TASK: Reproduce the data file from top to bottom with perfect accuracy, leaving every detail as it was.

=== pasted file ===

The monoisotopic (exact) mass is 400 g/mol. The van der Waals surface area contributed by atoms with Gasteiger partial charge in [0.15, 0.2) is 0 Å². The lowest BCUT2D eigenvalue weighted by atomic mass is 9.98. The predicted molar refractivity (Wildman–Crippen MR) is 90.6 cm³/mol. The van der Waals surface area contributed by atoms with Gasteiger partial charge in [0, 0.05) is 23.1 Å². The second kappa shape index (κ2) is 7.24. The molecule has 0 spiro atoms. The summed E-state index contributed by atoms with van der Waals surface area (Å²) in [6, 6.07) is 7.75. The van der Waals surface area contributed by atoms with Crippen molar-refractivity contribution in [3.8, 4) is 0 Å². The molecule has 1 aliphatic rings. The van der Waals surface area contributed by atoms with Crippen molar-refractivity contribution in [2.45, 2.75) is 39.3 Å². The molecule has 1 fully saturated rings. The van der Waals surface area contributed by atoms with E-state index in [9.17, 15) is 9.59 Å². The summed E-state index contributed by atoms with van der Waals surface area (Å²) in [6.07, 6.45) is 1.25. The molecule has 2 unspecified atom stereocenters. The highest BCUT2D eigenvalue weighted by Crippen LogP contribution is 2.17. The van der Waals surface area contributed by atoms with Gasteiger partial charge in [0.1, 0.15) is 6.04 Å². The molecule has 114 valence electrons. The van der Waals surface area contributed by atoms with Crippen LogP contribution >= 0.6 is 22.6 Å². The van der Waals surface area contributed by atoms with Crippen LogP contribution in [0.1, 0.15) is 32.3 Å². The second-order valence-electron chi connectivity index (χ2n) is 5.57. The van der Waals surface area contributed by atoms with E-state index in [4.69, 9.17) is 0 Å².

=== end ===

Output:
The monoisotopic (exact) mass is 400 g/mol. The van der Waals surface area contributed by atoms with Gasteiger partial charge in [0.15, 0.2) is 0 Å². The lowest BCUT2D eigenvalue weighted by atomic mass is 9.98. The predicted molar refractivity (Wildman–Crippen MR) is 90.6 cm³/mol. The van der Waals surface area contributed by atoms with Gasteiger partial charge in [0, 0.05) is 23.1 Å². The second kappa shape index (κ2) is 7.24. The molecule has 0 spiro atoms. The summed E-state index contributed by atoms with van der Waals surface area (Å²) in [6, 6.07) is 7.75. The van der Waals surface area contributed by atoms with Crippen molar-refractivity contribution in [3.8, 4) is 0 Å². The molecule has 1 aliphatic rings. The van der Waals surface area contributed by atoms with Crippen molar-refractivity contribution in [2.45, 2.75) is 39.3 Å². The molecule has 1 fully saturated rings. The van der Waals surface area contributed by atoms with E-state index in [9.17, 15) is 9.59 Å². The summed E-state index contributed by atoms with van der Waals surface area (Å²) in [6.07, 6.45) is 1.25. The molecule has 2 unspecified atom stereocenters. The highest BCUT2D eigenvalue weighted by Crippen LogP contribution is 2.17. The van der Waals surface area contributed by atoms with Gasteiger partial charge in [0.1, 0.15) is 6.04 Å². The molecule has 114 valence electrons. The van der Waals surface area contributed by atoms with Crippen LogP contribution >= 0.6 is 22.6 Å². The van der Waals surface area contributed by atoms with Crippen LogP contribution in [0.1, 0.15) is 32.3 Å². The second-order valence-electron chi connectivity index (χ2n) is 5.57. The van der Waals surface area contributed by atoms with E-state index in [4.69, 9.17) is 0 Å².